Last 7m non-digital Brits are OUT OF LUCK: I'm OFF, says Baroness Fox

My work here is done! That other work is not my work

Gasps were heard in places as far from Westminster as London's Brewer Street as news spread that the government's DIGITAL CHAMPION has quit her role.

The job may not be finished - given that a staggering 7 million citizens made up mainly of elderly, disabled and unemployed folk have never been online - but dot-com decamillionaire Martha Lane Fox, the recently ennobled Baroness of Soho, is moving on having reigned over the rebranding of Directgov.

Prime Minister David Cameron gushed that MLF's efforts were nothing short of a "revolution".

"Your work has helped establish a digital culture at the heart of government. That culture, in turn, is transforming how government works and stimulating a new digital economy, improving millions of lives every day," The PM said in a personal letter to Comrade Lane Fox.

"I am particularly grateful for your work to help bring world-class talent into the Civil Service by kickstarting the foundation of the Government Digital Service. The impact they have had in just two years is testament to the vision you fought for."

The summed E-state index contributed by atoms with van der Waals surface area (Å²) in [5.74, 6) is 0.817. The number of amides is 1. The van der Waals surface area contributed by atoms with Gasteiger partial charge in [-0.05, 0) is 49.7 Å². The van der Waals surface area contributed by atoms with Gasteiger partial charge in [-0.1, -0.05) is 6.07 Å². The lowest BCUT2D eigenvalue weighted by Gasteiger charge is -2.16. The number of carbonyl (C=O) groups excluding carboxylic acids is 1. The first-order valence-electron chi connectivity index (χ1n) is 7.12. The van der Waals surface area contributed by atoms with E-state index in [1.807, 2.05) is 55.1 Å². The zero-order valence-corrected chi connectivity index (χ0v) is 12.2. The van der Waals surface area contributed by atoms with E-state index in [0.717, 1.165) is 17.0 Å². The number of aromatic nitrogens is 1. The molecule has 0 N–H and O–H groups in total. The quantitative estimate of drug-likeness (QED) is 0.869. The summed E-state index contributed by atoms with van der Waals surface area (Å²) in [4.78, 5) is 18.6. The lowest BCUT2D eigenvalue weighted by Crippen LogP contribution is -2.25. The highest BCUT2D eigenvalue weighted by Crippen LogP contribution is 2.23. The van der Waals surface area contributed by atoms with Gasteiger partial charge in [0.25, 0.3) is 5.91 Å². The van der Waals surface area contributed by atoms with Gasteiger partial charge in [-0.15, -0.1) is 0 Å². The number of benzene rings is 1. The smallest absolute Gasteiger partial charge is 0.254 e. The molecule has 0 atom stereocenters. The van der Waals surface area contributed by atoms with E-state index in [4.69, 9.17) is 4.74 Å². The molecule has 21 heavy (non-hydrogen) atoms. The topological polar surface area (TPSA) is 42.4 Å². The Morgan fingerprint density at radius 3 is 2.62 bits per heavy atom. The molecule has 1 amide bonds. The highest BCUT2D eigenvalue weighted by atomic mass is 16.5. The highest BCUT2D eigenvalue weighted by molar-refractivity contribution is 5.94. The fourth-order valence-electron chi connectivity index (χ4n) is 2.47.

At present, one of Britain's youngest ever peers has seen her "vision" remain stubbornly stuck at the design stage - which might please the art establishment, but doesn't a transaction-heavy government website make.

Directgov has been rebranded into prime online real estate by going all minimalistic with the arrival of GOV UK.

It remains painfully incomplete, however. Need evidence? One need only look at the system used to renew a vehicle's tax disc.

Lane Fox told the PM in her resignation letter that she would continue to try to convince more people to shift to the online world through her charity.

"As chair of Go ON UK I will focus my efforts on the vital issue of building digital skills. Go ON UK will of course continue to work closely with the newly created digital inclusion team in GDS [Government Digital Service], and I will continue to be a critical friend from the House of Lords," she said.

"Thank you for giving me the opportunity to do this very rewarding role – I have loved it."

Martha Lane Fox AKA Baroness of Soho. Pic credit: Parliamentary TV

But in the three years since Lane Fox became Cameron's digital champion, official figures recently showed that 7 million people have remained part of the digital divide in Blighty.

And the typical make up of those taxpayers remains depressingly familiar: many are on benefits and they will soon be herded into claiming money online, even as the GDS's ID programme remains missing in action for inclusion in the widely discredited, crashingly expensive Universal Credit system.

Well done, Martha. We salute you! ®

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